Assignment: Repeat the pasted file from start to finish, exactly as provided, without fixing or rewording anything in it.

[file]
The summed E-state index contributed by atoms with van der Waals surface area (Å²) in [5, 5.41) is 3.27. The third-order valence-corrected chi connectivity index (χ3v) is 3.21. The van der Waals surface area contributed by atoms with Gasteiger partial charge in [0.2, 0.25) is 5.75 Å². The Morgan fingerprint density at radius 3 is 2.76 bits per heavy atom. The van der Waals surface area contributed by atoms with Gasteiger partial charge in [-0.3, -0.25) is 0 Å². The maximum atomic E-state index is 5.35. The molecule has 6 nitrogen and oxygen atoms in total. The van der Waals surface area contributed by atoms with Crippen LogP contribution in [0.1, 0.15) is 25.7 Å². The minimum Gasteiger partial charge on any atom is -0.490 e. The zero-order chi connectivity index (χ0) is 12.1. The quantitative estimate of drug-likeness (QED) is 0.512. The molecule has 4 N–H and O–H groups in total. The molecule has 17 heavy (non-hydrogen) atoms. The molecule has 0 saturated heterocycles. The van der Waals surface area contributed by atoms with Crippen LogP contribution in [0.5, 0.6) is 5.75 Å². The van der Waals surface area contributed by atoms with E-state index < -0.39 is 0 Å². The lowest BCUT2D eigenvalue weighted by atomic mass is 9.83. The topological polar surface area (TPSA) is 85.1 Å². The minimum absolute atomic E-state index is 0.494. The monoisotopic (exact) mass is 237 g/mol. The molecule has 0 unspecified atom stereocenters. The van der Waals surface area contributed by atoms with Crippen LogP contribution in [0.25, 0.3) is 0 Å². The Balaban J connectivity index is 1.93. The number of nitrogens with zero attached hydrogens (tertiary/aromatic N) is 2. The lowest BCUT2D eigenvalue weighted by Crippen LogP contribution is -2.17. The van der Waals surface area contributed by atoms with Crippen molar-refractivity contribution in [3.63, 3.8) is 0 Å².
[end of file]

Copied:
The summed E-state index contributed by atoms with van der Waals surface area (Å²) in [5, 5.41) is 3.27. The third-order valence-corrected chi connectivity index (χ3v) is 3.21. The van der Waals surface area contributed by atoms with Gasteiger partial charge in [0.2, 0.25) is 5.75 Å². The Morgan fingerprint density at radius 3 is 2.76 bits per heavy atom. The van der Waals surface area contributed by atoms with Gasteiger partial charge in [-0.3, -0.25) is 0 Å². The maximum atomic E-state index is 5.35. The molecule has 6 nitrogen and oxygen atoms in total. The van der Waals surface area contributed by atoms with Crippen LogP contribution in [0.1, 0.15) is 25.7 Å². The minimum Gasteiger partial charge on any atom is -0.490 e. The zero-order chi connectivity index (χ0) is 12.1. The quantitative estimate of drug-likeness (QED) is 0.512. The molecule has 4 N–H and O–H groups in total. The molecule has 17 heavy (non-hydrogen) atoms. The molecule has 0 saturated heterocycles. The van der Waals surface area contributed by atoms with Crippen LogP contribution in [0.5, 0.6) is 5.75 Å². The van der Waals surface area contributed by atoms with E-state index < -0.39 is 0 Å². The lowest BCUT2D eigenvalue weighted by atomic mass is 9.83. The topological polar surface area (TPSA) is 85.1 Å². The minimum absolute atomic E-state index is 0.494. The monoisotopic (exact) mass is 237 g/mol. The molecule has 0 unspecified atom stereocenters. The van der Waals surface area contributed by atoms with Crippen LogP contribution in [0.25, 0.3) is 0 Å². The Balaban J connectivity index is 1.93. The number of nitrogens with zero attached hydrogens (tertiary/aromatic N) is 2. The lowest BCUT2D eigenvalue weighted by Crippen LogP contribution is -2.17. The van der Waals surface area contributed by atoms with Crippen molar-refractivity contribution in [3.63, 3.8) is 0 Å².